Remember wireless dial-up? No, it’s better to forget that. But here’s my final point — and that gets up pretty much up to date in current times.
This past August I took a phone call to finalize summer baseball weekend plans — it was just a phone call — but I returned to my desk aghast. There was that dreaded flashing yellow light on my Apple Time Capsule.
The slow, noisy, rather hot beige Mac PowerPC I leaned on so long did serve me well.
It shepherded smooth system migration from a Powerbook 17 to my current Powerbook 15 in MacBook Pro SSD — with a wireless backup even.
But I wanted to maintain my present Airport network while awaiting replacement equipment on order.
So yes, for a just a few days, myAirport “Flying Saucer” flew once more.
My trusty beige tower, that early 90s Macintosh PowerPC with RISC-ADB-SCSI technology that I loved so much is pretty much gone. It’s just sitting in the attic gathering dust.
But the Apple Airport UFO, with those three, weird, tiny white flashing lights brought back memories of my first real Mac.
Did it just work? Pre Steve Jobs return, it did.
And the PowerPC lived up to the insufferable slogan, too. It did just work.
And in some ways, I bet it still does. — Bob Amos
Pictured above left: The original Airport Base Station temporarily pressed into action this past summer. Doing double duty. Credit: Bob Amos
And, as we get closer to the deadline, here’s another winning entry to inspire you to get yours under the wire. This one is from It consultant Sue S. Brown in Alabama. It’s got panache to spare. Check it out below.

The Day My Boyfriend Drowned My Mac

by Sue S. Brown

The year was 1986, I think.

I was working as a copywriter at an ad agency in Miami. All was going great except for three things. Maybe four.

One, my IBM Selectric at home was lousy at churning out the amount of jewelry store brochure copy I needed to bring in to work every day. I didn’t type well and my bipolar boss demanded crystal clean typewritten pages with no Whiteout.

Second, I didn’t have money to buy a computer for my home. I used one at work, though. Everyone was telling me I needed to get an IBM PC with WordStar. I had no cash for anything outside of my weekly daquiri allowance, and that allowance was growing necessarily bigger with every week I spent working for my crazy boss.

And third, I had this incredibly-jealous boyfriend who was positive I was dating a copywriter at the agency. It was true I hung around my co-worker a lot. He was an older guy — 30s, probably — and he was teaching me the ropes of jewelry brochure copywriting. How many ways can you describe a pair of diamond stud earrings? There are and must be endless ways if one is to keep her $12K-a-year job.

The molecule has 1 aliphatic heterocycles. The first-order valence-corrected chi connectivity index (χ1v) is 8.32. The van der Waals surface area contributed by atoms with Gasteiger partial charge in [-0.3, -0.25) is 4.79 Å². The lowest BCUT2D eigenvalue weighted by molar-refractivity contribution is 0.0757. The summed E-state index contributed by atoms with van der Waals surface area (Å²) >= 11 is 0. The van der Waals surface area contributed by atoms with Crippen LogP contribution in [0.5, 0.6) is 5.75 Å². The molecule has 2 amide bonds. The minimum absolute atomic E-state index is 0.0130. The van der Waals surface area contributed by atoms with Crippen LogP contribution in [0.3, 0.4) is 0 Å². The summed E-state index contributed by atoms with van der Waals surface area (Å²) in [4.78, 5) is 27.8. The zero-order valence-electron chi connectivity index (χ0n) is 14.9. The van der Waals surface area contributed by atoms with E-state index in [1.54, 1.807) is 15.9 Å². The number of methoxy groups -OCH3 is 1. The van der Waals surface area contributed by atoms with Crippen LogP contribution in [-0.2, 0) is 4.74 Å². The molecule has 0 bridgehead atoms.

I befriended this mentor at my peril, though. My raging boyfriend was sure the friendship really disguised a secret romance. Nothing I said could convince him otherwise. And he was starting to show up at work — to stake my co-worker out, maybe.

So there I was. Worried about my job, my friend, and … well, mostly my job. But there was nothing I could do to convince my boyfriend I wasn’t involved with my copyediting genius of a writing coach. When I told my boyfriend the copyeditor was helping me keep my job, that only made my boyfriend madder.

Enter the Mac. Literally. One hot rainy Miami day, unannounced, my co-worker showed up at my un-air conditioned apartment with something giant wrapped up with towels.

“It’s called a Macintosh,” he said cheerfully, as he unwrapped the components. “Now you’ll be able to fix all your copy at home — right in the word processor — and then show it to me before you turn it around.”

The two of us set up the Mac and we admired the parts. Basically, it was the Mac itself, the keyboard and a mouse. “Thank me later,” he added, “for saving your job.”

He left just in time. Minutes later, as I was poking around on this thing trying to work the CTRL, ALT and DELETE keys — and where the DOS prompt went to no avail — my jealous boyfriend walks in. I had just rearranged the chassis part of the Mac to where I liked it and the keyboard to a comfortable typing position, and at the same time I was wondering what a smiley face was doing on the screen.

My boyfriend looked at the computer and grimaced. He was suspicious, and a giant red vein started throbbing on his over-sized neck.

I think fast.

“It’s called a Macintosh,” I say.

But my voice sounded too bright and false in my ears. It sounded like a fake, formal introduction of something I’ve yet to fully grasp. And who made this Mac? Was it Commodore? Atari? The name escaped me. But now was not the time to ponder.